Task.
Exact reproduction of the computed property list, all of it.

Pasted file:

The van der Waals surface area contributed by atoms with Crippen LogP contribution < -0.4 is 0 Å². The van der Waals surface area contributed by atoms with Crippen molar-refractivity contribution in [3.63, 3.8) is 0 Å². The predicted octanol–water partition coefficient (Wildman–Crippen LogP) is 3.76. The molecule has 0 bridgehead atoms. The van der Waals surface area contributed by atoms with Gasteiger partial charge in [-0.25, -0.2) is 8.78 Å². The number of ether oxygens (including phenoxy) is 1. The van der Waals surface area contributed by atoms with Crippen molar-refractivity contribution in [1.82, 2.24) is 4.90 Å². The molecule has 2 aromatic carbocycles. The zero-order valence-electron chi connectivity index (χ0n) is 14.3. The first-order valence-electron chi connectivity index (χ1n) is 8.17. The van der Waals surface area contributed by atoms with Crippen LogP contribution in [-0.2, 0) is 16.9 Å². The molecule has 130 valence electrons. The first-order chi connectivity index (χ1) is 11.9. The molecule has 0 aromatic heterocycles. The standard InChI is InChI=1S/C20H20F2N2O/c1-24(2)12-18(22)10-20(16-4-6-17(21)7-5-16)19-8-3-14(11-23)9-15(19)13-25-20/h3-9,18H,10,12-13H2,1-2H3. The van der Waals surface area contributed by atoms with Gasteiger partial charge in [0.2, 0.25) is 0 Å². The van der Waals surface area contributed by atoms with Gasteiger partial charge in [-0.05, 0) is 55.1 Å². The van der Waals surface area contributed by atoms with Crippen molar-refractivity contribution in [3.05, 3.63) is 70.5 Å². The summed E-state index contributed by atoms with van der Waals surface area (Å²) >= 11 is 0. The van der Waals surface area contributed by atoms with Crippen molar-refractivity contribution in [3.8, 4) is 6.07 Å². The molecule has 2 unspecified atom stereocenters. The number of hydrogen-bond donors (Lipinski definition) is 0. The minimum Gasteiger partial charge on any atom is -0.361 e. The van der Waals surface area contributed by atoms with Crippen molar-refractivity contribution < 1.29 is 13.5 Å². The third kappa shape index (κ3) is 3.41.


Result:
The van der Waals surface area contributed by atoms with Crippen LogP contribution < -0.4 is 0 Å². The van der Waals surface area contributed by atoms with Crippen molar-refractivity contribution in [3.63, 3.8) is 0 Å². The predicted octanol–water partition coefficient (Wildman–Crippen LogP) is 3.76. The molecule has 0 bridgehead atoms. The van der Waals surface area contributed by atoms with Gasteiger partial charge in [-0.25, -0.2) is 8.78 Å². The number of ether oxygens (including phenoxy) is 1. The van der Waals surface area contributed by atoms with Crippen molar-refractivity contribution in [1.82, 2.24) is 4.90 Å². The molecule has 2 aromatic carbocycles. The zero-order valence-electron chi connectivity index (χ0n) is 14.3. The first-order valence-electron chi connectivity index (χ1n) is 8.17. The van der Waals surface area contributed by atoms with Crippen LogP contribution in [-0.2, 0) is 16.9 Å². The molecule has 130 valence electrons. The first-order chi connectivity index (χ1) is 11.9. The molecule has 0 aromatic heterocycles. The standard InChI is InChI=1S/C20H20F2N2O/c1-24(2)12-18(22)10-20(16-4-6-17(21)7-5-16)19-8-3-14(11-23)9-15(19)13-25-20/h3-9,18H,10,12-13H2,1-2H3. The van der Waals surface area contributed by atoms with Gasteiger partial charge in [0.2, 0.25) is 0 Å². The van der Waals surface area contributed by atoms with Gasteiger partial charge in [-0.05, 0) is 55.1 Å². The van der Waals surface area contributed by atoms with Crippen molar-refractivity contribution in [3.05, 3.63) is 70.5 Å². The summed E-state index contributed by atoms with van der Waals surface area (Å²) >= 11 is 0. The van der Waals surface area contributed by atoms with Crippen molar-refractivity contribution in [3.8, 4) is 6.07 Å². The molecule has 2 unspecified atom stereocenters. The number of hydrogen-bond donors (Lipinski definition) is 0. The minimum Gasteiger partial charge on any atom is -0.361 e. The van der Waals surface area contributed by atoms with Crippen molar-refractivity contribution < 1.29 is 13.5 Å². The third kappa shape index (κ3) is 3.41.